Per Stirpes Rules – The Basics

26 January 2023

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We all know the per stirpes rule, or think we know it in any event. We further know that it roughly translates as “by branch” or we sometimes refer to as “by the root”.. But that doesn’t really help. What is equally unhelpful is the definition of “per stirpes” in section 3(3) of the Succession Act, 1965: really it is best understood by examples.

I have come across the per stirpes rules in some solicitor queries and some live cases recently and I wish to share out my experiences/learnings from these and some examples.

Example 1 – Parent/Children

The principal application of the rule is through the parent and issue scenario. So Theresa and Paddy had 5 children, Paddy Jnr (with 3 children) Daniel (with two children), Michael (who has four children), Peggy (who has no children) and Susan (who has 6 children). Neither Theresa nor Paddy Snr made a will. Theresa is the last of the spouses to die. When she died Paddy Jnr, Michael and Peggy had all pre-deceased and Daniel and Susan survived. The estate is divided four ways. As Peggy pre-deceased with no children her share lapses. Paddy Jnr’s one quarter share is divided 3 ways, with Michael’s one quarter share being divided four ways and the share of each of Susan and Daniel being a quarter.

Example 2 – Brother/Sisters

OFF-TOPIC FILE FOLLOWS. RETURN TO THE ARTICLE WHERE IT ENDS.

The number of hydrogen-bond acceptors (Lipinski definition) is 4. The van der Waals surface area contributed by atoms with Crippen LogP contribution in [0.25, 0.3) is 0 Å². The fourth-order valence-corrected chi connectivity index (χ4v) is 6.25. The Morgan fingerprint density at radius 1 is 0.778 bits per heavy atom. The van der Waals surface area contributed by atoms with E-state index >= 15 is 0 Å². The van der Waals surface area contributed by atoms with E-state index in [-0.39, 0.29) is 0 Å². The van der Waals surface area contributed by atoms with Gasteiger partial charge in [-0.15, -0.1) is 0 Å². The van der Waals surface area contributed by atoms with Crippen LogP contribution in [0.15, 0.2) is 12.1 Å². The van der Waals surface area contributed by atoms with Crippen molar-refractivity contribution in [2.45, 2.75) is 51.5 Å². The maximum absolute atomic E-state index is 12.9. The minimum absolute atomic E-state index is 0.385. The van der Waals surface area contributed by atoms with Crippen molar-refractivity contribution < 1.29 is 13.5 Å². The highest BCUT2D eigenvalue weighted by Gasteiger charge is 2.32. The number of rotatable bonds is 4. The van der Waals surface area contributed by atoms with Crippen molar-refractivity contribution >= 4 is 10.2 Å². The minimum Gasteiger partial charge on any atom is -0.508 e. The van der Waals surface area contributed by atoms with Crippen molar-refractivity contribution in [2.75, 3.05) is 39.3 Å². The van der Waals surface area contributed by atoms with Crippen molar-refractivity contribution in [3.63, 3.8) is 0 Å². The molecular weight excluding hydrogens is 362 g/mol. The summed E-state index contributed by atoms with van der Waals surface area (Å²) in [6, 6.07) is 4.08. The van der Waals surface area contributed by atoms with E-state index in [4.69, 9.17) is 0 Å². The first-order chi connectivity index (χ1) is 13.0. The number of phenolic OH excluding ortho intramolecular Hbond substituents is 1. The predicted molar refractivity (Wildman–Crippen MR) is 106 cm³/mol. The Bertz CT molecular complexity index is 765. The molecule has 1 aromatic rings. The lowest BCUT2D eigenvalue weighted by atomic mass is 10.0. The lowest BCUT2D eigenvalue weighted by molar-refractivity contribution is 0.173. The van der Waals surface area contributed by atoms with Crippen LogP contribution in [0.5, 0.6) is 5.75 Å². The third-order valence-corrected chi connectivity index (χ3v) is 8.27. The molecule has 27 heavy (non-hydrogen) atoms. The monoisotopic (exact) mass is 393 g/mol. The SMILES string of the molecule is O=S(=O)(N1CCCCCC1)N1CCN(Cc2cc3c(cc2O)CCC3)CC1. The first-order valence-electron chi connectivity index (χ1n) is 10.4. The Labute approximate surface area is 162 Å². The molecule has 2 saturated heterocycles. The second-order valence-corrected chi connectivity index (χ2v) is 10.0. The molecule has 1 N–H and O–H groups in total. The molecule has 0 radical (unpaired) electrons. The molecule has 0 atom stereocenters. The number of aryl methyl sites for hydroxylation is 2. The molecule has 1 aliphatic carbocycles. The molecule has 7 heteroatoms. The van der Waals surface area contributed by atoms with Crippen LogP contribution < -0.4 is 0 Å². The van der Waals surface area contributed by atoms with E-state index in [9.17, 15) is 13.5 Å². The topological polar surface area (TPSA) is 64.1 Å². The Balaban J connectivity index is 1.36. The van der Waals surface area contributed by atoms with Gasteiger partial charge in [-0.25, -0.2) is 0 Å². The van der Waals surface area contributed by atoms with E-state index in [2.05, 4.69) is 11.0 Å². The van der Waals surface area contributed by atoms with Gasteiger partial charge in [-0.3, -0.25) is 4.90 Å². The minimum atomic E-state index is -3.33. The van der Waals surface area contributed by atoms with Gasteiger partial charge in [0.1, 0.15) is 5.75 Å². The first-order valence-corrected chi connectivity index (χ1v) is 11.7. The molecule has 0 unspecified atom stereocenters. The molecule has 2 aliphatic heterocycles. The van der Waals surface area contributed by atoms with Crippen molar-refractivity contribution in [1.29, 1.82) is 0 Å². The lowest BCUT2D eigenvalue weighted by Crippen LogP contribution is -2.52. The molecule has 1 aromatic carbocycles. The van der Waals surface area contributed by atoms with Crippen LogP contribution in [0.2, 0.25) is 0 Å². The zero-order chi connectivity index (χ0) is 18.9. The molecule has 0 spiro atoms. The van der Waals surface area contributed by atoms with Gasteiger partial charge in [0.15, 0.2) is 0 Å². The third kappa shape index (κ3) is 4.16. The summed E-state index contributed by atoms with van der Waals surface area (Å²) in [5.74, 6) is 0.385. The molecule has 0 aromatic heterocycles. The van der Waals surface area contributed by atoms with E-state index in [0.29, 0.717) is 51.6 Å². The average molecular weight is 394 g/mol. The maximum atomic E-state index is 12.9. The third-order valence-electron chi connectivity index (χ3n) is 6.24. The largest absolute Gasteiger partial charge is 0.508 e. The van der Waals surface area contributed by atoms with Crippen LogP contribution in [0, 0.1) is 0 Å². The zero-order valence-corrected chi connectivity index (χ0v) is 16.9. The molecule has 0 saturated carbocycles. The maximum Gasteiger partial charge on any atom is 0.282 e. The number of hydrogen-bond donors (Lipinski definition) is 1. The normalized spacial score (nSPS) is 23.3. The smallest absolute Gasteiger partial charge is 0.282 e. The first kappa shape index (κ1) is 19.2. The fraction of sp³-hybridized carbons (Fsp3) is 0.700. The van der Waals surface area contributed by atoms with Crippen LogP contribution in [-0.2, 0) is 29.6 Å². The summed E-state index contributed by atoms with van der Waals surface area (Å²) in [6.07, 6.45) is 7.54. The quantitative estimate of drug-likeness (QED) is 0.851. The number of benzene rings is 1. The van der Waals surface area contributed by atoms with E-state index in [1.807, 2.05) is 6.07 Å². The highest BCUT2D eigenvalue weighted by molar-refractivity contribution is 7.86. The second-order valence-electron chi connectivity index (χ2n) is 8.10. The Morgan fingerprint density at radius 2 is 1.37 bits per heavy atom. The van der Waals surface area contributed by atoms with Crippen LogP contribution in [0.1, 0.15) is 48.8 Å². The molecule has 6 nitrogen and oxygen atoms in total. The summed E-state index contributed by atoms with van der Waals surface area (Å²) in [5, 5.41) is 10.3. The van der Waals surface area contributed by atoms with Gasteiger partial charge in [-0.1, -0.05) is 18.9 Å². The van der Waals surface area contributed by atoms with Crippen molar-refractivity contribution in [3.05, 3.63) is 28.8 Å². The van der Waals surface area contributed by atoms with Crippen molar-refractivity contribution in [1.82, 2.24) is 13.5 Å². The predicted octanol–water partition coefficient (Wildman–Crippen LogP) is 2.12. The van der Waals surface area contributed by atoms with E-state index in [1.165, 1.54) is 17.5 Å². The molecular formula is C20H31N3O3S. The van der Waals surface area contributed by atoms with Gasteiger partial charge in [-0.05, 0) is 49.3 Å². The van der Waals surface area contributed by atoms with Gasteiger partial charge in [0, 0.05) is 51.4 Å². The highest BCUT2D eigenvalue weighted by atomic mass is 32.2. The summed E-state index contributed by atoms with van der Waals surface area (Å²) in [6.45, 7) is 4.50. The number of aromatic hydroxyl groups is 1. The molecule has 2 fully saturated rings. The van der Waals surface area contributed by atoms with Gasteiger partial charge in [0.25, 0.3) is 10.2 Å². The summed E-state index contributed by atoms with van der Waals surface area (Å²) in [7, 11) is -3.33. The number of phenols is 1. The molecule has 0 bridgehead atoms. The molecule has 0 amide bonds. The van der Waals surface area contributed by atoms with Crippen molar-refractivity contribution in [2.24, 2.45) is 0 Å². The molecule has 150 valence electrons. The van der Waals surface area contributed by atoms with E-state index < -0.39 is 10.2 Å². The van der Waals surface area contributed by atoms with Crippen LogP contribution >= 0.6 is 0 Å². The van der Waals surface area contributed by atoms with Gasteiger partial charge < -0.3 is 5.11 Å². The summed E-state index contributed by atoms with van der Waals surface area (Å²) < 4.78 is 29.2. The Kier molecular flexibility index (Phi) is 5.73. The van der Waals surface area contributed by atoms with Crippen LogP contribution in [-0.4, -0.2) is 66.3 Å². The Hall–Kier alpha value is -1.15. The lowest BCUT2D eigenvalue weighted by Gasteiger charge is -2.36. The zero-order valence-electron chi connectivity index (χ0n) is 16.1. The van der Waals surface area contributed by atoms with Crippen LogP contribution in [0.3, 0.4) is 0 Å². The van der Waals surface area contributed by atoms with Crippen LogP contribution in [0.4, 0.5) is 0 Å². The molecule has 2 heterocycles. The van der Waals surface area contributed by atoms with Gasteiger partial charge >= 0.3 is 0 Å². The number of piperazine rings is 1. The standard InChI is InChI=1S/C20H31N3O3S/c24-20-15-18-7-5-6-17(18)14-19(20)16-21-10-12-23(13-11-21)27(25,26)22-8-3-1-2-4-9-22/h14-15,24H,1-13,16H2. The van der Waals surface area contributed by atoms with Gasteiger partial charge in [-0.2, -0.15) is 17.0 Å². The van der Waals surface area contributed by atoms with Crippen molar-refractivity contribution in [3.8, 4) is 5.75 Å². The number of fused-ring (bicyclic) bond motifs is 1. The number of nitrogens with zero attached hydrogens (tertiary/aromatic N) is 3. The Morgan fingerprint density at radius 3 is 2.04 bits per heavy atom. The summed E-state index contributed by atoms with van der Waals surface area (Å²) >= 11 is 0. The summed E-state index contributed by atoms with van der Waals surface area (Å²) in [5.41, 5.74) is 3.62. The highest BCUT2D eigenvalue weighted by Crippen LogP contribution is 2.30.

John died. He had 4 brothers and sisters. 2 pre-deceased (Mary and Tom – not their real names!) with children surviving and two predeceased (Alex and Edward) with no children. Mary had 4 children and Tom had 3. They are all living. How does per-stirpes work here. The answer is, it doesn’t. For per-stirpes to work, two conditions must exist. There must be some surviving relative at the same level. In this case there are none. Further, the pre-deceased brother or sister must have surviving children when the deceased dies.

So to follow through on this example, as none of the siblings survived John, then, the shares pass what is known as “per capita”. So in this case, 7 ways equally amongst the children of Mary and Tom. The shares do not pass through Mary and Tom but pass to their children because they all stand in equal degree to John (as nephews and nieces).

If Edward survived it would have been totally different. Then the estate would have been divided in three distinct bundles. That is because the two conditions would have been met. A surviving sibling and a pre-deceased sibling with children surviving. So if Edward survived in this example, a one third share goes to Edward, the other one third share is divided equally between the children of Mary and the final one third share would be divided between Tom’s children.

If none of the siblings had children and say if Edward survived but Mary, Tom and Alex all predeceased their brother John, then Edward would inherit the entire estate.

More to Come . . .

This mail is just a simple reminder of the rules. It may be useful for those starting in probate or support staff who need a refresher. We will be ramping up the complexity in future blogs.

If you have any probate, will drafting or other similar queries please do not hesitate to reach out to me through the solicitor query service on this site. Colm Kelly